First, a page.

1911 Abito femminile da sera
18th century, 19th century, 20th century, digital collections of extant garments

Europeana Fashion: A New Cross-Museum Database

Have you heard about Europeana Fashion yet? It’s an attempt to the take the fashion-related collections from a number of European museums and put them into one big database. Sounds cool right? Well it is!

The up side is that there are some museum collections in there that I hadn’t previously seen online before, and it’s a one-stop-shop to search them.

The down side is that each museum is using their own terminology to describe items, in their own language, so you have to search it using not just English terms but also Italian, French, Swedish, Greek, and more. Furthermore, there’s no standardization of terms — something can be a “dress” or a “costume” or an “ensemble,” etc. And, most importantly to me, there’s NO way to search by date, other than a keyword search — so “18th century” will find you results where the database has listed the date that way (and not “1700s” or “1759” or in another language).

That being said, I was excited to find that the costume collections of the Palazzo Pitti, which I hadn’t seen online previously, are in this collection, AND their images are relatively high resolution. I did some poking around specifically in their collection, although even I couldn’t get through all of it. Here are some highlights of what I found:

(Note: since this is an Italian museum, their descriptions are in Italian)

1780  Abito femminile

A robe à la piemontaise! Abito femminile 1780

1911 Abito femminile da sera

LOVE the gold and blue, and always interesting to see inside of a garment. Abito femminile da sera, 1911

1913  Abito femminile da sera

THAT’S BEAD EMBROIDERY. Abito femminile da sera 1913

1925  Abito femminile

Built in champagne-bottle pockets? Abito femminile, 1925

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4 Comments

  • Reply Tracey Walker February 26, 2015 at 3:48 pm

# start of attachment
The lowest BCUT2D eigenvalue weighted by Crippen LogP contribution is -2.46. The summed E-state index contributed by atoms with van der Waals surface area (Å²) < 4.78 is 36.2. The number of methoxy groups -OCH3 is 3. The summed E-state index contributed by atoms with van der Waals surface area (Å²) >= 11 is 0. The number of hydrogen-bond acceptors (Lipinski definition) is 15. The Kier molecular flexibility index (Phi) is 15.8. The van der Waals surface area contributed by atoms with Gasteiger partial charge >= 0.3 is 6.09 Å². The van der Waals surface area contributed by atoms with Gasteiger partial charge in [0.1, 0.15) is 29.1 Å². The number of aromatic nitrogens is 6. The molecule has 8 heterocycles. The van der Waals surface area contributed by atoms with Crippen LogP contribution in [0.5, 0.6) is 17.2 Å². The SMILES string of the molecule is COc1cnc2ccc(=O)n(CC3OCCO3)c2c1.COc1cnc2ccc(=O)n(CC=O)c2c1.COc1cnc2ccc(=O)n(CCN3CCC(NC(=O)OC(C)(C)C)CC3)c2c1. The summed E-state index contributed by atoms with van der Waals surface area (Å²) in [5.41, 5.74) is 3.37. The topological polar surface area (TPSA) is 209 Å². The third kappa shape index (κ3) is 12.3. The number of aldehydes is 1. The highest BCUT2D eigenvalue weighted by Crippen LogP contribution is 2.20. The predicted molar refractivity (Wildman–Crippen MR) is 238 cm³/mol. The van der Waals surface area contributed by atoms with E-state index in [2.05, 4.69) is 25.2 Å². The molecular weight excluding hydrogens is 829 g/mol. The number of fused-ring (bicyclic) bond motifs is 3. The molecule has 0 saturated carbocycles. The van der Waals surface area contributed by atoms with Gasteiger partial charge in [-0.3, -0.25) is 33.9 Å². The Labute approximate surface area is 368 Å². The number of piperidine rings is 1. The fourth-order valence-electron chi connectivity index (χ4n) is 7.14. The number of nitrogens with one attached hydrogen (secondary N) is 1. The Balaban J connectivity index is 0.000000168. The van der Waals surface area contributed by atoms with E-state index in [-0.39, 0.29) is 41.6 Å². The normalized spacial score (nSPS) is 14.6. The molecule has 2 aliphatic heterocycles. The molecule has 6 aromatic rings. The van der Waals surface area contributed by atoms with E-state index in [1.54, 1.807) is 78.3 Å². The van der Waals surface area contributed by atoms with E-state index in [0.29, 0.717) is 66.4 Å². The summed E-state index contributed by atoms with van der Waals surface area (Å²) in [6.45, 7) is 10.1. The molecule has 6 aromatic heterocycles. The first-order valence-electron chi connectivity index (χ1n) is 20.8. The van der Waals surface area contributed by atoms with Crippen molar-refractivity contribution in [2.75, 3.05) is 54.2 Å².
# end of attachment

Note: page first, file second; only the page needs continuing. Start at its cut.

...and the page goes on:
Wow! One of the only things I didn’t like about retiring from the UCSC library is losing access to so many databases. I’m glad to see that there are some still out there for free. This one is amazing.

  • Reply Linda February 26, 2015 at 7:56 pm

    Kendra,

    This is amazing….I wish we could Pin these.

    I don’t speak Italian even though my maternal grandfather was from Italy. I’m not able to translate the descriptions :( , but can help with the titles which are fairly self explanatory especially for those of you who study and reproduce historical dress.
    Here we go…

    obviously “femminille” is female or woman
    abito – dress

    1. corpetto – waistcoat, vest
    2. Robe a la Anglaise you already know
    3. ” Piemontaise ”
    4. di gala – the gala, what it means to us, is what it means to them 19th century
    5. sposa – bride Wedding Dress 1824
    6. da ballo – the ball Ball Gown “due pezzi” two pieces 1845
    7. da sposa – bride Wedding Dress 1862
    8. ricevimento – receipt -woman’s dress per receipt – I don’t know if this is referring to the cost of the gown, which would be interesting to know, or if it means the museum’s catalog description? 1865
    9. cerimonia – formal, ceremony, ” tre pezzi” three pieces 1867
    10. Arlecchino – Harlequin, giovanetta – young girl c.1870 (postcard)
    11. passeggio – passage, promenade, walk Walking Dress 1878-80
    12. princesse – Princess style Gown 1880-5
    13. da ballo in tre pezzi – Ball Gown in three pieces 1902
    14. tailleur – tailored, suit Riding Costume 1908
    15. odalisca – woman in Harem Harem Costume 1911
    16. sera – evening Evening Dress 1911
    17. ” ” ” ” 1913
    18. Woman’s Dress 1925

    It’s disappointing for me not to be able to translate the descriptions. Perhaps some of your followers who speak Italian would be happy to translate them.

    Thanks so much for this information. I love to go window shopping!

    Linda

  • Reply Sabine February 27, 2015 at 1:57 am

    Thanks for sharing! Browsing it by ‘year’ has revealed a lot of interesting new items.

  • Reply Molly February 27, 2015 at 12:48 pm

    So cool! And swooooon over pretty much every one of those dresses.

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